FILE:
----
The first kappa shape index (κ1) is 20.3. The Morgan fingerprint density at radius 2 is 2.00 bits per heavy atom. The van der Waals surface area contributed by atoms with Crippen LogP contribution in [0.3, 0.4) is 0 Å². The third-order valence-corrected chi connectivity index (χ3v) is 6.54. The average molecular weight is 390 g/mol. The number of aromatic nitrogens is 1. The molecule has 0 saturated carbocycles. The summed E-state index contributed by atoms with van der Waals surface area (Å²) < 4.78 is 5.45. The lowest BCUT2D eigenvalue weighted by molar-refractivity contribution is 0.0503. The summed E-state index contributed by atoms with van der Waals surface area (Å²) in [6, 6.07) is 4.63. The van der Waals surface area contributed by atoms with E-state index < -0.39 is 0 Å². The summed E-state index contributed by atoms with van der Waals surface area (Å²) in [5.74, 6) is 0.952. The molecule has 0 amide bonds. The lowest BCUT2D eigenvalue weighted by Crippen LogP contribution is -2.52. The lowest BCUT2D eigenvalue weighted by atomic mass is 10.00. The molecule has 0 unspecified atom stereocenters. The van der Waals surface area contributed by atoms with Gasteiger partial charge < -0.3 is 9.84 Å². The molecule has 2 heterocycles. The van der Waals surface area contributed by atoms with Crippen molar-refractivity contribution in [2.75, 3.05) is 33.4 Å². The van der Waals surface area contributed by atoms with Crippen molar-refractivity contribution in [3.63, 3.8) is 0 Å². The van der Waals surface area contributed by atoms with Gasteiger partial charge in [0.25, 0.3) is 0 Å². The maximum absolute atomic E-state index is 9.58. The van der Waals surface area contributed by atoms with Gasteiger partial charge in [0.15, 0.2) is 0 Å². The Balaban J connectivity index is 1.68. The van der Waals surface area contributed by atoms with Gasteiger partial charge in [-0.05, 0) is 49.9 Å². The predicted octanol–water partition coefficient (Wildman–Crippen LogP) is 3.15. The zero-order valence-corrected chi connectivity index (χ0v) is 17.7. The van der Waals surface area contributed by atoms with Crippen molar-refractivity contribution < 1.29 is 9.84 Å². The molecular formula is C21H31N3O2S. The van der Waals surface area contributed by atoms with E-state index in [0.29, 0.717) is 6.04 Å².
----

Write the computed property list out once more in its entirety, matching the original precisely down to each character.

The first kappa shape index (κ1) is 20.3. The Morgan fingerprint density at radius 2 is 2.00 bits per heavy atom. The van der Waals surface area contributed by atoms with Crippen LogP contribution in [0.3, 0.4) is 0 Å². The third-order valence-corrected chi connectivity index (χ3v) is 6.54. The average molecular weight is 390 g/mol. The number of aromatic nitrogens is 1. The molecule has 0 saturated carbocycles. The summed E-state index contributed by atoms with van der Waals surface area (Å²) < 4.78 is 5.45. The lowest BCUT2D eigenvalue weighted by molar-refractivity contribution is 0.0503. The summed E-state index contributed by atoms with van der Waals surface area (Å²) in [6, 6.07) is 4.63. The van der Waals surface area contributed by atoms with E-state index < -0.39 is 0 Å². The summed E-state index contributed by atoms with van der Waals surface area (Å²) in [5.74, 6) is 0.952. The molecule has 0 amide bonds. The lowest BCUT2D eigenvalue weighted by Crippen LogP contribution is -2.52. The lowest BCUT2D eigenvalue weighted by atomic mass is 10.00. The molecule has 0 unspecified atom stereocenters. The van der Waals surface area contributed by atoms with Gasteiger partial charge < -0.3 is 9.84 Å². The molecule has 2 heterocycles. The van der Waals surface area contributed by atoms with Crippen molar-refractivity contribution in [2.75, 3.05) is 33.4 Å². The van der Waals surface area contributed by atoms with Crippen molar-refractivity contribution in [3.63, 3.8) is 0 Å². The van der Waals surface area contributed by atoms with Gasteiger partial charge in [0.25, 0.3) is 0 Å². The maximum absolute atomic E-state index is 9.58. The van der Waals surface area contributed by atoms with Gasteiger partial charge in [0.15, 0.2) is 0 Å². The Balaban J connectivity index is 1.68. The van der Waals surface area contributed by atoms with Gasteiger partial charge in [-0.05, 0) is 49.9 Å². The predicted octanol–water partition coefficient (Wildman–Crippen LogP) is 3.15. The zero-order valence-corrected chi connectivity index (χ0v) is 17.7. The van der Waals surface area contributed by atoms with Crippen molar-refractivity contribution < 1.29 is 9.84 Å². The molecular formula is C21H31N3O2S. The van der Waals surface area contributed by atoms with E-state index in [0.29, 0.717) is 6.04 Å².